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What suicide survivors have in common with other bereaved and how their loss is different.

The devastation inflicted by a suicide is much more difficult to overcome than that of any other death. Initially you will be in a state of shock and disbelief, as will everyone else who knew and loved the deceased. Yet despite this bolt from the blue, you probably have little choice but to continue as before. And doing this – keeping going without the deceased there to support you, while at the same time struggling to comprehend the loss that you have suffered – is bound to exact a heavy toll. You soon realize that your life will henceforth be divided into a before and after.

What makes suicide doubly difficult to overcome is the necessity of accepting the reality of the death. And suicide is such a brutal reality that it is almost impossible to accept. Those left behind are tormented by all the countless unanswered questions which only the deceased would have been able to answer for them.

The question of blame is also likely to weigh heavily on you, if only because there is no one or nothing else to point a finger at. These feelings of guilt, or at least of shared responsibility, may lead you to doubt the truth of your own view of things and your own experience. You will probably ask yourself: Why didn’t I notice anything? Why couldn’t I help? How can I ever trust my own judgment ever again?

Suicide casts doubt on the life hitherto lived together and this in turn raises the question of how anyone and anything can be trusted ever again. These doubts can provoke a major crisis of meaning.

Another blow is that inflicted on your sense of self-worth, which can no longer be taken for granted. After all, suicide is also about severing ties, be it ties to an individual or to a family or to the wider community. As the one left behind, therefore, you might well conclude: “I was not worth living for.” The decision to commit suicide can never be separated from the deceased’s emotional ties.

Another exacerbating factor is the inkling you now have of just how deep and all-consuming the deceased’s mental anguish must have been. In addition to your own impotence, therefore, you will now feel at least some of that distress.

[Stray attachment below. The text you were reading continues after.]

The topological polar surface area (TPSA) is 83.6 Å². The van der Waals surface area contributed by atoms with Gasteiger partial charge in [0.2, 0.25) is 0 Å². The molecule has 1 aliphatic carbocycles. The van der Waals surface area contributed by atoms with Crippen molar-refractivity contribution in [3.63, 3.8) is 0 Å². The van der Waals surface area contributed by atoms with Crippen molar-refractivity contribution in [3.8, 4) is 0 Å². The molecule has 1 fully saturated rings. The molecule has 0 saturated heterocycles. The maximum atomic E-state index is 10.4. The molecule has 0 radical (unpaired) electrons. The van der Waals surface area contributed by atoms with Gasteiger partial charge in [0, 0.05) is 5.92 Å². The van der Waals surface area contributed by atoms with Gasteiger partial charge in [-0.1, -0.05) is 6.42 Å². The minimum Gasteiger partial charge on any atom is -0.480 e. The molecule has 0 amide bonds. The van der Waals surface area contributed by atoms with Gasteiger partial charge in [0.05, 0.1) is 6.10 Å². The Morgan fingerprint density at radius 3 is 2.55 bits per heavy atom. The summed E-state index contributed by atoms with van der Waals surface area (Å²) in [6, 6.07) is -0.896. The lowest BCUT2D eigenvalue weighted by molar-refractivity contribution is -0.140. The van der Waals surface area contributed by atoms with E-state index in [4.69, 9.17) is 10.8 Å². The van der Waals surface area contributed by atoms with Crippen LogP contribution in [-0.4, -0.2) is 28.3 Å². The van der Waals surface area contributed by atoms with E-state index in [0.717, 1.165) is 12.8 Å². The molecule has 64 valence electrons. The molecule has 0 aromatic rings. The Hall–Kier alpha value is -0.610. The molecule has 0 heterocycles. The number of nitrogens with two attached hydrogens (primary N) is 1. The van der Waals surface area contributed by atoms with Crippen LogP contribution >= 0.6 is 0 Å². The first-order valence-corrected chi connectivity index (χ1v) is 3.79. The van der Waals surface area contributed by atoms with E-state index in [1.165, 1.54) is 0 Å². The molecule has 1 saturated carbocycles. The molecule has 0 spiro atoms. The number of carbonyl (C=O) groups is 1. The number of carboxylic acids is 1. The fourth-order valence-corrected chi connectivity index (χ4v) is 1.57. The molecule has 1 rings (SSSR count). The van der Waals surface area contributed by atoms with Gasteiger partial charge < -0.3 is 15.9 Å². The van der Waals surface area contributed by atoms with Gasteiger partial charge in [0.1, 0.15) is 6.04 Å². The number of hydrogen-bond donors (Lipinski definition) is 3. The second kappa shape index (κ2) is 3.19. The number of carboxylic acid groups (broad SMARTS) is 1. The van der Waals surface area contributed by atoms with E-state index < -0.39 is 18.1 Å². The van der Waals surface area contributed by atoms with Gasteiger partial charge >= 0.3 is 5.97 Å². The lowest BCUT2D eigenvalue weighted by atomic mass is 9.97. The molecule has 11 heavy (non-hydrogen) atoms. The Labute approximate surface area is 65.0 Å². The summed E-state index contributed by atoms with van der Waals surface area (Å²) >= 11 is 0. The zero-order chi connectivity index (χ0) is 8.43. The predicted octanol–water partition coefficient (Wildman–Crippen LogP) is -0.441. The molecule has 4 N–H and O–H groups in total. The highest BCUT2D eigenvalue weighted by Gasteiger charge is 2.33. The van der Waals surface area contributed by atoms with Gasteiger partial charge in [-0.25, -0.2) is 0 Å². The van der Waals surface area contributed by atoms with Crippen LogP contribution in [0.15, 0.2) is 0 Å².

Being left behind after a suicide is an exceptionally painful form of bereavement; it is actually a major existential crisis in which the old givens and sureties no longer apply. And the only way out of this crisis is to rebuild, both practically and emotionally.


You might at some point feel unable to cope alone. If so, you should seek professional help. The first person to contact might be your family doctor or the local pastor. Talk to them about what happened, about your grief, and about your fears for the future.


Dargebotene Hand

Notruf Kinder und Jugendliche
(hotline for children and young People)

0848 35 45 55    
Elternnotruf (hotline for parents)

061 261 15 15    
Ärztliche Notrufzentrale Notfallpsychiater
(emergency psychiatric Services)

061 325 51 00    
UPK Basel
Notfall für Erwachsene, Jugendliche
und Kinder
(emergency psychiatric services for children and adults)

061 325 81 81     
UPK Basel Akutambulanz
Offene Sprechstunden für Erwachsene  
(walk-in psychiatric clinic for adults)
Mon to Fri 8 a.m.–4 p.m.

061 553 56 56    
Psychiatrie Baselland, Liestal    
Notfall für Erwachsene
(emergency psychiatric services for adults)


061 325 82 00    
Kinder- und Jugendpsychiatrie Basel
(psychiatric clinic for children and young People)


061 553 55 55    
Psychiatrie Baselland, Liestal
Notfall für Kinder und Jugendliche(emergency psychiatric services for children and young People)

061 689 90 90    
Zentrum Selbsthilfe Basel
(centre for self-help Groups)

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